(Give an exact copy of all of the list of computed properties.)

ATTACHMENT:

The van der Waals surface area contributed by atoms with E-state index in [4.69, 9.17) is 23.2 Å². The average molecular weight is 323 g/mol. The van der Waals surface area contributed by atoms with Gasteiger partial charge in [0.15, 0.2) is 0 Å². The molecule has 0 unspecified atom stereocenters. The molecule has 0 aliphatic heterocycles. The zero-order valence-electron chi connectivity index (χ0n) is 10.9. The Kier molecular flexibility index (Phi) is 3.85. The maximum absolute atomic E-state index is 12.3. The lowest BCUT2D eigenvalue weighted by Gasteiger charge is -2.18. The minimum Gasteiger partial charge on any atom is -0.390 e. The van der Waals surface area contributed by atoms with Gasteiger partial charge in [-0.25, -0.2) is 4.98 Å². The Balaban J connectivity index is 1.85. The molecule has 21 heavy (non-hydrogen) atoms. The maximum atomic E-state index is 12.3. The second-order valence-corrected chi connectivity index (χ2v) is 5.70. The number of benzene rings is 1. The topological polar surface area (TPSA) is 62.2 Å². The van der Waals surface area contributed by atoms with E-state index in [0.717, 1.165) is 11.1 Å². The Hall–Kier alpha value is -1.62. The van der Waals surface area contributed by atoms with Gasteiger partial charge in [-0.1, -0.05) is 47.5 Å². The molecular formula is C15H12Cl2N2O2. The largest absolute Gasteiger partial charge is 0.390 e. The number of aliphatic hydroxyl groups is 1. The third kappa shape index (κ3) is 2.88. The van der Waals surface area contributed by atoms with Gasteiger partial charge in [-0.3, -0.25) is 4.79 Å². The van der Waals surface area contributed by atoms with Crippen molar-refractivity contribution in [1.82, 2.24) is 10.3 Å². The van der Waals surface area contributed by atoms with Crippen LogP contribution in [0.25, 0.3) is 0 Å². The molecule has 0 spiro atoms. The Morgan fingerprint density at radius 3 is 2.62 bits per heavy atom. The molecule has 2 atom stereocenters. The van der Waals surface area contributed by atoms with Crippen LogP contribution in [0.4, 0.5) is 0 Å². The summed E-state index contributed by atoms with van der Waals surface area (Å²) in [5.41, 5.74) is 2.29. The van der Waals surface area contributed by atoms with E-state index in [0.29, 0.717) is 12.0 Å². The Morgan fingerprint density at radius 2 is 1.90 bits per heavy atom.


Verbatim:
The van der Waals surface area contributed by atoms with E-state index in [4.69, 9.17) is 23.2 Å². The average molecular weight is 323 g/mol. The van der Waals surface area contributed by atoms with Gasteiger partial charge in [0.15, 0.2) is 0 Å². The molecule has 0 unspecified atom stereocenters. The molecule has 0 aliphatic heterocycles. The zero-order valence-electron chi connectivity index (χ0n) is 10.9. The Kier molecular flexibility index (Phi) is 3.85. The maximum absolute atomic E-state index is 12.3. The lowest BCUT2D eigenvalue weighted by Gasteiger charge is -2.18. The minimum Gasteiger partial charge on any atom is -0.390 e. The van der Waals surface area contributed by atoms with Gasteiger partial charge in [-0.25, -0.2) is 4.98 Å². The Balaban J connectivity index is 1.85. The molecule has 21 heavy (non-hydrogen) atoms. The maximum atomic E-state index is 12.3. The second-order valence-corrected chi connectivity index (χ2v) is 5.70. The number of benzene rings is 1. The topological polar surface area (TPSA) is 62.2 Å². The van der Waals surface area contributed by atoms with E-state index in [0.717, 1.165) is 11.1 Å². The Hall–Kier alpha value is -1.62. The van der Waals surface area contributed by atoms with Gasteiger partial charge in [-0.1, -0.05) is 47.5 Å². The molecular formula is C15H12Cl2N2O2. The largest absolute Gasteiger partial charge is 0.390 e. The number of aliphatic hydroxyl groups is 1. The third kappa shape index (κ3) is 2.88. The van der Waals surface area contributed by atoms with Gasteiger partial charge in [-0.3, -0.25) is 4.79 Å². The van der Waals surface area contributed by atoms with Crippen molar-refractivity contribution in [1.82, 2.24) is 10.3 Å². The van der Waals surface area contributed by atoms with Crippen LogP contribution in [0.25, 0.3) is 0 Å². The molecule has 0 spiro atoms. The Morgan fingerprint density at radius 3 is 2.62 bits per heavy atom. The molecule has 2 atom stereocenters. The van der Waals surface area contributed by atoms with Crippen LogP contribution in [0.4, 0.5) is 0 Å². The summed E-state index contributed by atoms with van der Waals surface area (Å²) in [5.41, 5.74) is 2.29. The van der Waals surface area contributed by atoms with E-state index in [0.29, 0.717) is 12.0 Å². The Morgan fingerprint density at radius 2 is 1.90 bits per heavy atom.